Good mood gone bad

A burst of happiness may impair children’s attention to detail

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Happy children learn especially well, unless they have to focus on details rather than the big picture. That’s the implication of a new study in which school-age youngsters induced to feel happy lagged behind their sad- or neutral-feeling peers in finding shapes embedded within larger images.

A new study of how mood affects thinking styles presented children with problems such as the one shown above. Participants searched for a houselike shape, left, in the larger drawing of a vehicle, right. Schnall

This two-part investigation shows for the first time that an experimentally induced good mood undermines children’s ability to perform detail-oriented tasks, report psychologist Simone Schnall of the University of Plymouth in England and her colleagues online and in an upcoming Developmental Science.

Earlier studies had indicated that a surge of happiness draws adults’ attention away from the details of a problem but increases both adults’ and children’s creativity and mental flexibility.

Schnall hypothesized that positive and negative feelings evolved, in part, to trigger contrasting thinking styles. Happiness signals a sense of personal safety that encourages a relaxed, broad focus on one’s immediate situation. Sadness reflects awareness of a difficult problem or situation, prompting caution and a detailed surveillance of one’s surroundings.

Psychologist Joseph Forgas of the University of New South Wales in Sydney, Australia, supports Schnall’s scenario. “There is now clear experimental evidence showing that mild sadness produces cognitive advantages in performing tasks that require attention to detail and focusing on new information,” Forgas says.

Psychologist Alice Isen of CornellUniversity disagrees. She regards the emotion-inducing methods and cognitive tests employed by Schnall and other researchers as inadequate to confirm a cognitive downside to happiness.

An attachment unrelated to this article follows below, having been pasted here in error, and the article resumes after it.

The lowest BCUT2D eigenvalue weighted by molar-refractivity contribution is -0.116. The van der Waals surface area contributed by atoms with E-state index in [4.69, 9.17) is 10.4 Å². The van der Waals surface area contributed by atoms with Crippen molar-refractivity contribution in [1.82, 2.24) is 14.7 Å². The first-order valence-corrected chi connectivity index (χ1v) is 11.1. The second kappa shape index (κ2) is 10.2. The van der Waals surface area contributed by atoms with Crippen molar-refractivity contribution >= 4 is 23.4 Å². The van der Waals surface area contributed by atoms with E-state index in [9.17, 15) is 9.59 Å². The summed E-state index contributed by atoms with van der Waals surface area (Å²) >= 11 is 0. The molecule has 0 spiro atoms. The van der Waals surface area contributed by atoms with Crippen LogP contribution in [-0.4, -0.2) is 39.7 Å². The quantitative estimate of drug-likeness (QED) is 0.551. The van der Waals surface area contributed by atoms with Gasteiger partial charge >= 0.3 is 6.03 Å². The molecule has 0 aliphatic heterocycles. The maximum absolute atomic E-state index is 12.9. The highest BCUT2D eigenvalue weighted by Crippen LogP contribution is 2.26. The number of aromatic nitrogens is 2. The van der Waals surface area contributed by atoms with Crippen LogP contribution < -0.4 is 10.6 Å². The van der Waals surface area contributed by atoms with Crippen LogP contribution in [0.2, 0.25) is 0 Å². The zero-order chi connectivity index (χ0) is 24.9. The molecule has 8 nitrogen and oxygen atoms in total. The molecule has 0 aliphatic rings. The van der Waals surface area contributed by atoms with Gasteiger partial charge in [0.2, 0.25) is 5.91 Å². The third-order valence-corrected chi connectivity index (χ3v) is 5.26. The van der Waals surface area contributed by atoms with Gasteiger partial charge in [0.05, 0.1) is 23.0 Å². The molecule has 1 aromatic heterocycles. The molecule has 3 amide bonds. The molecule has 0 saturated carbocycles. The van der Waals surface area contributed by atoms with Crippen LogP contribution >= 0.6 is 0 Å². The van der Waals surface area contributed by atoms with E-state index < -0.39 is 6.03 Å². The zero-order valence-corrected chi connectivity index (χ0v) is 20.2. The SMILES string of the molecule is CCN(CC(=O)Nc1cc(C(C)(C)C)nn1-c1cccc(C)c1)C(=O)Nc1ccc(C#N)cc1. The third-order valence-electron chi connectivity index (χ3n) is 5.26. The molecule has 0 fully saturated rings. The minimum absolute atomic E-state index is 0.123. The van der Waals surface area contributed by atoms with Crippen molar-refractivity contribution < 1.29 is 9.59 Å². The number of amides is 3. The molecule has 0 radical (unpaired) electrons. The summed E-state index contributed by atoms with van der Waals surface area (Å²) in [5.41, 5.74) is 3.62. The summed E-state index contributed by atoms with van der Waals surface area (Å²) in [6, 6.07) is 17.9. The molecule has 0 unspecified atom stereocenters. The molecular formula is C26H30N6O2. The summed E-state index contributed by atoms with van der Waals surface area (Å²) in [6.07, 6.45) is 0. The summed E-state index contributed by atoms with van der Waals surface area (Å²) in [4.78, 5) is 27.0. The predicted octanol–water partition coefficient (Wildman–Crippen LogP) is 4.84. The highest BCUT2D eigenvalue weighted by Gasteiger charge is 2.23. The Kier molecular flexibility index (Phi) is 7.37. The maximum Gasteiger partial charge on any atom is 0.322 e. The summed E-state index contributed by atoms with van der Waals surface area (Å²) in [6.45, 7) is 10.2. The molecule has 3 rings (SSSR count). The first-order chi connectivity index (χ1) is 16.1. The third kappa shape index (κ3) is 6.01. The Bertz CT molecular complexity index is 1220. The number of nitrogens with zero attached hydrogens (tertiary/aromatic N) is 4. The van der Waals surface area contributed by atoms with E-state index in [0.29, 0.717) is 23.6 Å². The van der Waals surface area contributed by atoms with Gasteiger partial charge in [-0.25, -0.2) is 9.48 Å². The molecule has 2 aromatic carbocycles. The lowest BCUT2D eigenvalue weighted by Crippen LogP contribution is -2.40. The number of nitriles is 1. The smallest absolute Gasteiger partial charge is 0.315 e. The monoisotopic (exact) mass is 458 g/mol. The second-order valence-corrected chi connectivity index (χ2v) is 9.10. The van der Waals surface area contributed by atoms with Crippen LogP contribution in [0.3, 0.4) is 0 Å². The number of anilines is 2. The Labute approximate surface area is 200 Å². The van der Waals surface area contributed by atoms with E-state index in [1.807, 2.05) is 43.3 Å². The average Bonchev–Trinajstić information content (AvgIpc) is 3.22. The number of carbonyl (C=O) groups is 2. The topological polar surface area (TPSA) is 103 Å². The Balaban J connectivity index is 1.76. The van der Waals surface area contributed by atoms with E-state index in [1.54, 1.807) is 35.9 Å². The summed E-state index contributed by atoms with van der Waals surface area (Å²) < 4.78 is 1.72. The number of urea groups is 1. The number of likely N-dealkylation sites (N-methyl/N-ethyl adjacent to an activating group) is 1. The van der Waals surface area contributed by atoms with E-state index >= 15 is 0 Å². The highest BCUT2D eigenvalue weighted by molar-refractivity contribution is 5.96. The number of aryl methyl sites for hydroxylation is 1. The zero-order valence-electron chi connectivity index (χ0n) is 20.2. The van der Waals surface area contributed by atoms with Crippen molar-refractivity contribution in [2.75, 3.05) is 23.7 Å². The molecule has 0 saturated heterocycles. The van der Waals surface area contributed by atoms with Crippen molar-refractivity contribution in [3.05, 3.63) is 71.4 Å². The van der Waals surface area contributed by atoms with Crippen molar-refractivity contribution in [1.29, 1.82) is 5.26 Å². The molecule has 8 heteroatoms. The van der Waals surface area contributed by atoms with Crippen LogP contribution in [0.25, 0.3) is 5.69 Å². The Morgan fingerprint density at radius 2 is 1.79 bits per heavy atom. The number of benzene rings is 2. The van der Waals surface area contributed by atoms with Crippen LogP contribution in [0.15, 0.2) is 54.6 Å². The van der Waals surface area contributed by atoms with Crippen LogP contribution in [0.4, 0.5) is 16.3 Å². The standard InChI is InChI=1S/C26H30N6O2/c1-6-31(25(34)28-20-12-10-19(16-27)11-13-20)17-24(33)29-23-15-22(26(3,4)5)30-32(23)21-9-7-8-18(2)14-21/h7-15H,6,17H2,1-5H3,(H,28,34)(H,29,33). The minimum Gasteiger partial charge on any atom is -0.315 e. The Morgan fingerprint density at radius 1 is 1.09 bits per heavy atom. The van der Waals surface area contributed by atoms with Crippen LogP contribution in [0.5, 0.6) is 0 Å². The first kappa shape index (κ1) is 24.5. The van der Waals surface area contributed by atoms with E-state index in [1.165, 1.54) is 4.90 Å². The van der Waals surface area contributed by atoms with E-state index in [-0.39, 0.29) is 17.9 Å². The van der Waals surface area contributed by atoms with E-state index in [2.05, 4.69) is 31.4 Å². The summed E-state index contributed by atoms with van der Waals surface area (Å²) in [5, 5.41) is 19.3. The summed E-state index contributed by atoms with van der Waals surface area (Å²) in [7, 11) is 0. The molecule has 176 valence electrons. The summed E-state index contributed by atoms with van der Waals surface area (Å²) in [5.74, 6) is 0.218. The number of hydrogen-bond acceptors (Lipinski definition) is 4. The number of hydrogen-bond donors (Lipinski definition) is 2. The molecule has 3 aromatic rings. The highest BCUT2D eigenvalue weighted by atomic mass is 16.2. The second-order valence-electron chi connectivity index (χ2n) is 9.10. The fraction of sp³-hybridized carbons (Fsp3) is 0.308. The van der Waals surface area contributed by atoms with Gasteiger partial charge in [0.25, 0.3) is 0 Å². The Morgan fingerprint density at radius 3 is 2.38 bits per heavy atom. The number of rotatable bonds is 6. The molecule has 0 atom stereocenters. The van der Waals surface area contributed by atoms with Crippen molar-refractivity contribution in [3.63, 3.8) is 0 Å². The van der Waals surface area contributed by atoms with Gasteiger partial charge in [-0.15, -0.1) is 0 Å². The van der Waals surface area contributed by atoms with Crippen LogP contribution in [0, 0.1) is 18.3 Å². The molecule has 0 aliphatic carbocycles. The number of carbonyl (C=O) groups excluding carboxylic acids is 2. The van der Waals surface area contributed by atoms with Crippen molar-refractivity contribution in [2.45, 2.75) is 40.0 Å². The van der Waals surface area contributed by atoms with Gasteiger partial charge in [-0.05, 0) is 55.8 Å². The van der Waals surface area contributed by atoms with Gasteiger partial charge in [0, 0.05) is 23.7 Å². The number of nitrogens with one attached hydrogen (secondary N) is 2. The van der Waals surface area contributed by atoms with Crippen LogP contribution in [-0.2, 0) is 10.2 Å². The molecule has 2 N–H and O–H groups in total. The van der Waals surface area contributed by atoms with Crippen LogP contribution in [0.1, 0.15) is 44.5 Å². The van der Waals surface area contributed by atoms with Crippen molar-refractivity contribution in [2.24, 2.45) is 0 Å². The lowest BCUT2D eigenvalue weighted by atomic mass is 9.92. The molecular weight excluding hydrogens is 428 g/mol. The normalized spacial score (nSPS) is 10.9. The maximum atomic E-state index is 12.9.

Earlier studies, such as one in which Isen and her colleagues studied physicians making diagnostic decisions, indicate that people induced to feel happy alternate skillfully between monitoring detailed information and thinking more expansively, depending on situational demands.

In contrast, studies conducted by Forgas indicate that mildly sad adults do better than mildly happy ones on detail-oriented tests of social judgments, eyewitness memory and the ability to present persuasive arguments on controversial topics.

In one experiment, Schnall and her coworkers tested 30 children, ages 10 and 11, while either lively or gloomy pieces of classical music played in the background. Each child completed 20 problems requiring that he or she locate either a triangle or a houselike shape in a larger, more complex figure.

Children listening to lively music then communicated how they felt by pointing to a drawing of a happy face, whereas those listening to gloomy music selected a drawing of a sad face. Youngsters chose from five faces, ranging from happy to neutral to sad.

Compared with sad kids, happy ones consistently took at least one second longer to find embedded shapes, and correctly identified an average of three or four fewer shapes.

In a second experiment, the researchers addressed whether happiness impaired children’s ability to find embedded shapes, or whether sadness enhanced it. They tested 61 children, ages 6 and 7, on the same embedded shape problems. Each child first watched either a happy scene, a neutral scene, or a sad scene from one of three animated feature films. Participants reported how they felt by pointing to face drawings consistent with the emotional tone of just-viewed film clips.

Children who felt sad or neutral did equally well at identifying embedded figures, correctly solving an average of two to three more problems than happy kids did.

In other words, sadness did not elevate performance over that achieved with a neutral mood, but happiness worsened performance.

Cornell’s Isen sees serious flaws in the new study. Lively music can arouse or distract individuals more than gloomy music does, possibly harming the ability to find embedded figures, she says. And embedded figures provide a poor measure of attention to fine details, in her view.

This scientific debate raises the question of why sadness exists at all, Forgas says. “If sadness has no benefit, why is it so ubiquitous?” he asks.

Bruce Bower has written about the behavioral sciences for Science News since 1984. He writes about psychology, anthropology, archaeology and mental health issues.